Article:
|▲ Free source image associated with artificial insemination technology|
On the 22nd, Professor Gianpiero Palermo's team at Weill Cornell Medical School in New York said in the scientific journal, "Plos One," that they succeeded in obtaining embryos of the desired gender with 80% accuracy through artificial insemination technology. Taking advantage of the fact that the weight of the sperm varies depending on whether the chromosome of the sperm is male (Y) or female (X), they selected sperm of the desired gender and injected sperm of Y chromosome for couples who wanted a son and sperm of X chromosome for couples who want a daughter. As a result, 59 couples who want a daughter succeeded in obtaining 231 daughter embryos from 292 artificial inseminations, 79.1% accuracy, and 56 couples who wanted a son obtained 223 son embryos out of 280 artificial inseminations, 79.3% accuracy. According to the study, 16 daughters and 13 sons were born healthy, and no specific disorders such as developmental delays were found until the age of three. "The technology is not only efficient and inexpensive, it is also very safe and ethically acceptable," Palermo added.
However, as the main characteristic of technology is that it can artificially select the sex of the offspring, it is also a subject for debate. Arthur Caplan, a professor at New York University Grossman School of Medicine, said, "As technology develops more and more, there are more opportunities for gender choices. Gender selection can lead to imbalance in society and imbalance in the gender ratio of the population." Dr. Channa Jayasena, dean of the Department of Male Pathology at the Imperial College London, also strongly criticized, "The technical achievements of the Palermo research team are insignificant compared to the serious ethical concerns caused by this study." He added, "The Palermo research team has suggested sperm selection as a, 'relatively ethical,' alternative to embryonic selection, but this is just another way of choosing embryos to manipulate gender and can have a detrimental effect on society. Regulations on related technologies are urgently needed because these technologies can also be applied to select physical characteristics such as skin color or eye color in the future." In fact, it is illegal in many countries to choose the gender of an embryo based on parental preferences without good reasons, such as gender- related diseases. The Republic of Korea also prohibits medical personnel from informing couples of the gender of the fetus before the 32nd week of pregnancy under Article 20 of the Medical Service Act. The regulation was enacted about 30 years ago to prevent the abortion of girls due to the rampant male preference, and it was initially, 'notification impossible,' but was revised to, 'gender discrimination after 32 weeks,' in 2009. In addition, medical personnel who violate the law are subject to up to two years in prison or a fine of up to 20 million won.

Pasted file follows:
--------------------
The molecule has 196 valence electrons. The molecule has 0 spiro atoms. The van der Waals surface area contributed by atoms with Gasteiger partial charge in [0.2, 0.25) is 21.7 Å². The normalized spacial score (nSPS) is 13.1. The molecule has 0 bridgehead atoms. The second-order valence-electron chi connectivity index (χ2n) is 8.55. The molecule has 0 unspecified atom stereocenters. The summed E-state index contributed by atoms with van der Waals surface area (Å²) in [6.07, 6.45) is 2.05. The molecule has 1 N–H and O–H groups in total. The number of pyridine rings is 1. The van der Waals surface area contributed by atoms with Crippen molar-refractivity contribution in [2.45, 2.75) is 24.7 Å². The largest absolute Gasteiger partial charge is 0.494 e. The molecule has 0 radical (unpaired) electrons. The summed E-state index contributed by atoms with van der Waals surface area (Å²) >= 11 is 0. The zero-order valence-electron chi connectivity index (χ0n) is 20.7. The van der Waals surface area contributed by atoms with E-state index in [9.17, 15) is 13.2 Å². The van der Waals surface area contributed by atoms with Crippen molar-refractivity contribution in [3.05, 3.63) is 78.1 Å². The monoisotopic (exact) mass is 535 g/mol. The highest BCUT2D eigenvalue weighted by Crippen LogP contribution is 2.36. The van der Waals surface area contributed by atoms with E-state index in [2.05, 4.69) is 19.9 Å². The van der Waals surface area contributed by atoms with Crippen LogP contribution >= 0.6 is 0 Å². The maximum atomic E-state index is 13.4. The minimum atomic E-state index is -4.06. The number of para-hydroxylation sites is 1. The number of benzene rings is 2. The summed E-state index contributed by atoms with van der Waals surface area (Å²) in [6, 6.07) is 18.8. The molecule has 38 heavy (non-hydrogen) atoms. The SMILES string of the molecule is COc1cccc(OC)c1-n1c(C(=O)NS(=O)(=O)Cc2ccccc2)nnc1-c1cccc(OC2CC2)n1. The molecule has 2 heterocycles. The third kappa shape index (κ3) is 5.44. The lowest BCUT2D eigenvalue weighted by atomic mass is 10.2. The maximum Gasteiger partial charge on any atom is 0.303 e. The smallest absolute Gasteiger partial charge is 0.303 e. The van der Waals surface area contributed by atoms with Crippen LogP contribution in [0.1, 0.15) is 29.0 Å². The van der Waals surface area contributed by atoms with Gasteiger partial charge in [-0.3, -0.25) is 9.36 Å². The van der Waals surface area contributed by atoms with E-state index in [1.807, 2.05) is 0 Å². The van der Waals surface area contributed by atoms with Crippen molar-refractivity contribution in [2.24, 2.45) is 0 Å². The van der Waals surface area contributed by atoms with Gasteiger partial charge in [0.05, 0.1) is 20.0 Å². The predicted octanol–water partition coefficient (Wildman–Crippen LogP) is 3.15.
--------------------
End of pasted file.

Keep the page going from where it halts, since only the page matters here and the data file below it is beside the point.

Even in Korea, where the idea of preference for boys has been rampant for a long time and the recent phenomenon of preference for daughters has been prominently gaining momentum, the emergence of gender selection artificial insemination technology is undesirable. Choi Kyung- seok, a professor at Ewha Womans University's law school, said, "There were already many technically possible parts, but the reason why we hesitate to apply these technologies is that there will be as much loss as there is control. Embryo selection technology is largely due to individual greed, and once we open the latch, we will inevitably want to control more things such as intelligence and physical strength. It should be a society where people with various talents are socially recognized and pluralistic." In particular, Korea has a shameful history of illegal abortions to give birth to sons during the era of male preference, therefore ethical discussions are essential according to scientific development.
By Seo Ji-min, reporter firstname.lastname@example.org
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